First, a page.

Nick happens to be an electrician so we asked him, ‘Is this possible?’ and he says, no. The filament would have to be heated to a very high temperature before it could explode and since the light was not on, it would be cold. He has only ever seen this happen once in all his time fiddling with lights.

By the way, if you say ‘grey lady, grey lady, grey lady’ three times in a row in this room, she will appear. We tried this, with a little nervy laugh, and swiftly exited. To be fair to the grey lady, we didn’t give her enough time to turn up! The room does have an oppressive feeling but I think that could just be the slant of the ceiling and only one small window.

The Faux Room

In The Faux Room, a heavy wardrobe was moved in front of the door from the inside on time. The returning guests were unable to get into their room and they summoned the staff. Forced to put a ladder up the side of the hotel and break in through the window, the staff struggled to get inside. What they found was the wardrobe blocking the door. No one was in the room at that time.

The Danvers Room

In the Danvers Room, a most scary occurrence, which sounds totally terrifying, is when the bedclothes are pulled from the bed in the middle of the night and items rise only to be thrown against the wall in this room.

Cold spots occur, items levitate, and odd noises can be heard, particularly in the bar area by staff doing their nightly rounds. I chatted with Paolo, the nice bar manager and Saoirse, the lovely receptionist. Both told me they felt an uneasy feeling upstairs on the first floor and Saorise said Jamie, the night porter, has had many strange experiences in the middle of the night. I think the recent ghostly experiences just add to the atmosphere of this wonderful place.

After all that ghost story collecting Nick and I were so very ready to sit down and enjoy a load of little biddy sandwiches, scones and patisserie cakes and a big pot of tea. Honestly, it was such a treat. Each mouthful is a joy and thoroughly delicious, but I am surprised to say that I couldn’t eat it all!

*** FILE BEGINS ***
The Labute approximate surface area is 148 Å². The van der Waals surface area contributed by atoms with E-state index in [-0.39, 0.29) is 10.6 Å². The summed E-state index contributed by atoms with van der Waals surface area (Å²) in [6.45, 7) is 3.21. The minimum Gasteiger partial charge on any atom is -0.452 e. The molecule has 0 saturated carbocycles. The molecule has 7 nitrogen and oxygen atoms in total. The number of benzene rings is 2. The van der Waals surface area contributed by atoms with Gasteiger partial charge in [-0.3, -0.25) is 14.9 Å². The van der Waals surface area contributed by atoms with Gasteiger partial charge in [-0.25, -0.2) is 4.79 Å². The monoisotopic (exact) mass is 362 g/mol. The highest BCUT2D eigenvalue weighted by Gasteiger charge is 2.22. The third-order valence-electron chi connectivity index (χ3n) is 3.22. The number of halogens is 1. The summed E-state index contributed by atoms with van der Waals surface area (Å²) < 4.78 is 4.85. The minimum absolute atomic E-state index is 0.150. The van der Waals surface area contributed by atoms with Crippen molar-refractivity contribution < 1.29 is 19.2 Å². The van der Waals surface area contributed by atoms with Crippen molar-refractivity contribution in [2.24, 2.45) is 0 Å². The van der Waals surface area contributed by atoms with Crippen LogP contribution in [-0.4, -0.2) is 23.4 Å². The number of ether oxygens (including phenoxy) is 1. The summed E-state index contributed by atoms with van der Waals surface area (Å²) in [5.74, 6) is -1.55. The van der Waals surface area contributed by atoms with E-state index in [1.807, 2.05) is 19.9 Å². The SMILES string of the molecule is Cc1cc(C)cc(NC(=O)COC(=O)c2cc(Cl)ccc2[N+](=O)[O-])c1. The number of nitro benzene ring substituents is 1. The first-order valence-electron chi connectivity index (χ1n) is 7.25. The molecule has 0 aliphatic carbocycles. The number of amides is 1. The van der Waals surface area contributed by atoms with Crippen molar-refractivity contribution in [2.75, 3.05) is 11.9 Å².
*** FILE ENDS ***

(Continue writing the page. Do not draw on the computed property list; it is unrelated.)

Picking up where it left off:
By the time we finished, it was time to head back to real life and family commitments. We headed back to the van; the rain had stopped temporarily, and we strapped our precious cakes, carefully packed in a cardboard box, into the backseat of the van with a seatbelt. They needed care, each little delicacy cost nearly a fiver!

It was a really nice day for so many reasons. Malmesbury is a lovely little town and this place is well worth a visit, even if you aren’t interested in the ghosts. There’s plenty of history to keep you busy.

Thanks for joining me in Malmesbury. I hope to see you on another day out soon!


Don’t forget, I’m always on the lookout for spooky and weird stories from Wiltshire and beyond. If you have a tale you would like to share I’d love to hear from you. Contact me via Twitter (or X as we are supposed to call it now) or here.

I’m also now to be found on Bluesky. Hurrah! If you enjoy my weird tales from Wiltshire and beyond and can spare a few pennies, please head over to Ko-fi and buy me a cuppa. Every bit is used to help bring you more stories. I sure would appreciate it.


Wiltshire’s Haunted Pubs and Inns, Terry Townsend

Eilmer, Malmesbury’s Flying Monk, The Friends of Malmesbury Abbey

Ghosts and Legends of the Wiltshire Countryside, Kathleen Wiltshire

More Ghosts and Legends of the Wiltshire Countryside, Kathleen Wiltshire

Paranormal Wiltshire, Selena Wright